FINAL BILL REPORT
C 218 L 91
Synopsis As Enacted
Brief Description: Improving property tax administrative practices.
By Committee on Revenue (Originally sponsored by Representatives Wang, Holland, Fraser, Horn, Rust, Brumsickle, Leonard, Ballard, Nelson, Heavey, Haugen, Winsley, Jacobsen, May, Morris, Ferguson, Appelwick, Phillips, H. Sommers, Belcher, Locke, Pruitt, Franklin, Spanel, Van Luven, Cooper, Wineberry, H. Myers, Bray, Scott and Anderson).
House Committee on Revenue
Background: Property subject to property tax is assessed at its true and fair value. In most cases this is the market value in the property's highest and best use. The values are set as of January 1st. These values are used for determining property bills to be collected in the following year.
County assessors establish new assessed values on a regular revaluation cycle. The length of revaluation cycles vary by county. The most common length is four years, although three and two year schedules are used by some counties. A proportionate share of the county is revalued during each year of the cycle. In most cases, individual property values are not changed during the intervening years of the revaluation cycle. The change in value for an individual property follows a stair step pattern; no change in value for three years then, in one year, a change representing four years of value growth (two or three years in case of a two or three year cycle).
Some counties are on a program of annual updates. Values are adjusted annually based on market value statistical data. In this case, a physical inspection of each property is done once every six years.
Thirteen counties update assessments annually. Two counties, King and Douglas, are on two-year revaluation cycles. The other 24 counties revalue every three or four years.
Real property appraisers employed by county assessors are required to: (1) be graduated from an accredited high school or pass a high school equivalency exam, (2) have at least one year of experience in transactions involving assessment or appraisal or real property, (3) be knowledgeable in repair and remodeling of buildings and improvements to land and the significance of location to the value of real property, and (4) be knowledgeable in the Department of Revenue's standards of real property appraisal.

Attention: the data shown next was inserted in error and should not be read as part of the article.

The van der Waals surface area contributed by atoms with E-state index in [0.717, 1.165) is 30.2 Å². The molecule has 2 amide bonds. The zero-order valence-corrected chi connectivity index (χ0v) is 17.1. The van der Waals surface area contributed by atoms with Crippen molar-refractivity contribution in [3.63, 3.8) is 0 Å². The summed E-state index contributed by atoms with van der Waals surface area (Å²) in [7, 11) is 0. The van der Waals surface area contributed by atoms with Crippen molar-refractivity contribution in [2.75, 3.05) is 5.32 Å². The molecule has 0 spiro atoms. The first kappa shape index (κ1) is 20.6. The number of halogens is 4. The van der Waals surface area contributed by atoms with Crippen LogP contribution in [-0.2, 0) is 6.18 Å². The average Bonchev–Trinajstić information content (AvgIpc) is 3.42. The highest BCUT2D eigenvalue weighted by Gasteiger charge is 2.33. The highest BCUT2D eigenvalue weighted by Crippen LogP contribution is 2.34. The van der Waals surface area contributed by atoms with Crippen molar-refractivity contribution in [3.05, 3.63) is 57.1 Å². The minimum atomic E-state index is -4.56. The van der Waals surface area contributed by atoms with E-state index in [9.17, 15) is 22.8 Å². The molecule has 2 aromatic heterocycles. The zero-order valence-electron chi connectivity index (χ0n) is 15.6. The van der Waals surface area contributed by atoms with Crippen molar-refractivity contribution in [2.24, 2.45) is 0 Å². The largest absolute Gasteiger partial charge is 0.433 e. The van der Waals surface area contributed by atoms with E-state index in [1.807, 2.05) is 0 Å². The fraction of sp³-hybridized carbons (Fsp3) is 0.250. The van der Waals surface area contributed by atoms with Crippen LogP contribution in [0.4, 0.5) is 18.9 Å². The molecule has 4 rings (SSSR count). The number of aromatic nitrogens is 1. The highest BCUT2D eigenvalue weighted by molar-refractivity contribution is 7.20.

No person may assess real property for tax purposes without passing an examination covering items (3) and (4). The examination is administered by the Department of Personnel and prepared with the advice of the Department of Revenue.
Summary: The Department of Revenue is directed to conduct a study of the administration of the property tax system. The study shall include an examination of the benefits and costs of moving all counties to annual assessment updates, data processing capability of county assessor offices, effectiveness of county boards of equalization, the adequacy of auditing tax relief programs, and other property tax administration problems that warrant study. The department shall report the study findings to the appropriate legislative committees by November 30, 1991.
The Department of Revenue is required to prepare a clear and succinct explanation of the property tax system including information on the assessment process, appeal rights, determination of district levy rates and available property tax relief programs. Copies are to be made available through county assessors' offices.
Property appraiser qualifications are changed. The high school graduation or equivalent requirement is eliminated. The Department of Revenue is to establish by rule additional minimum requirements for real property appraisers. The Department of Revenue is given complete responsibility for preparing and administering the examination. Also, the Department of Revenue may establish continuing education requirements for real property appraisers.
County assessors are required to report the results of sales-assessment ratio studies to the Department of Revenue. These studies shall be based on property use classes.
Votes on Final Passage:
House 71 25
Senate 39 8 (Senate amended)
House 97 0 (House concurred)
Effective: May 16, 1991